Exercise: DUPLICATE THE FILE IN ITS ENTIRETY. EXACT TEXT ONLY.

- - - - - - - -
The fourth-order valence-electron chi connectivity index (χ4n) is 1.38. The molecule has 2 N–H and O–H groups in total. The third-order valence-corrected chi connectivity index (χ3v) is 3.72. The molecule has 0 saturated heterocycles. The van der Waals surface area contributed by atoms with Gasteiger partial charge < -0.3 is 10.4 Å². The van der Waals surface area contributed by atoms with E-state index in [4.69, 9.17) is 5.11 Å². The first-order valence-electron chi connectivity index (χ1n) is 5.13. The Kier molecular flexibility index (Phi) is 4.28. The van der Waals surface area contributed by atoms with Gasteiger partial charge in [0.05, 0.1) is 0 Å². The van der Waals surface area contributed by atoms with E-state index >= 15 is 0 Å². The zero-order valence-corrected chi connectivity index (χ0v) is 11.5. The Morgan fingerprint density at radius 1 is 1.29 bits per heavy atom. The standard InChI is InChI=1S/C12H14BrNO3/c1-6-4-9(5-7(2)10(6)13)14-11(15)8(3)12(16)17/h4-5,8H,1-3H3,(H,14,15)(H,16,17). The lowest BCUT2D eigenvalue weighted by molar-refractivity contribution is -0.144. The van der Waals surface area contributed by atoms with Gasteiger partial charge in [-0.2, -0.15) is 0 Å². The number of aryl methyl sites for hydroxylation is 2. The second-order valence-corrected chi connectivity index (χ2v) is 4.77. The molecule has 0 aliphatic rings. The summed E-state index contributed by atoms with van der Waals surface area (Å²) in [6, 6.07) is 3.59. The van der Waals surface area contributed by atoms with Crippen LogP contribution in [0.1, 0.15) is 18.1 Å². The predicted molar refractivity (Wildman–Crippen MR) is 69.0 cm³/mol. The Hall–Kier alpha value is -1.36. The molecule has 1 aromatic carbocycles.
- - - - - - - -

The fourth-order valence-electron chi connectivity index (χ4n) is 1.38. The molecule has 2 N–H and O–H groups in total. The third-order valence-corrected chi connectivity index (χ3v) is 3.72. The molecule has 0 saturated heterocycles. The van der Waals surface area contributed by atoms with Gasteiger partial charge < -0.3 is 10.4 Å². The van der Waals surface area contributed by atoms with E-state index in [4.69, 9.17) is 5.11 Å². The first-order valence-electron chi connectivity index (χ1n) is 5.13. The Kier molecular flexibility index (Phi) is 4.28. The van der Waals surface area contributed by atoms with Gasteiger partial charge in [0.05, 0.1) is 0 Å². The van der Waals surface area contributed by atoms with E-state index >= 15 is 0 Å². The zero-order valence-corrected chi connectivity index (χ0v) is 11.5. The Morgan fingerprint density at radius 1 is 1.29 bits per heavy atom. The standard InChI is InChI=1S/C12H14BrNO3/c1-6-4-9(5-7(2)10(6)13)14-11(15)8(3)12(16)17/h4-5,8H,1-3H3,(H,14,15)(H,16,17). The lowest BCUT2D eigenvalue weighted by molar-refractivity contribution is -0.144. The van der Waals surface area contributed by atoms with Gasteiger partial charge in [-0.2, -0.15) is 0 Å². The number of aryl methyl sites for hydroxylation is 2. The second-order valence-corrected chi connectivity index (χ2v) is 4.77. The molecule has 0 aliphatic rings. The summed E-state index contributed by atoms with van der Waals surface area (Å²) in [6, 6.07) is 3.59. The van der Waals surface area contributed by atoms with Crippen LogP contribution in [0.1, 0.15) is 18.1 Å². The predicted molar refractivity (Wildman–Crippen MR) is 69.0 cm³/mol. The Hall–Kier alpha value is -1.36. The molecule has 1 aromatic carbocycles.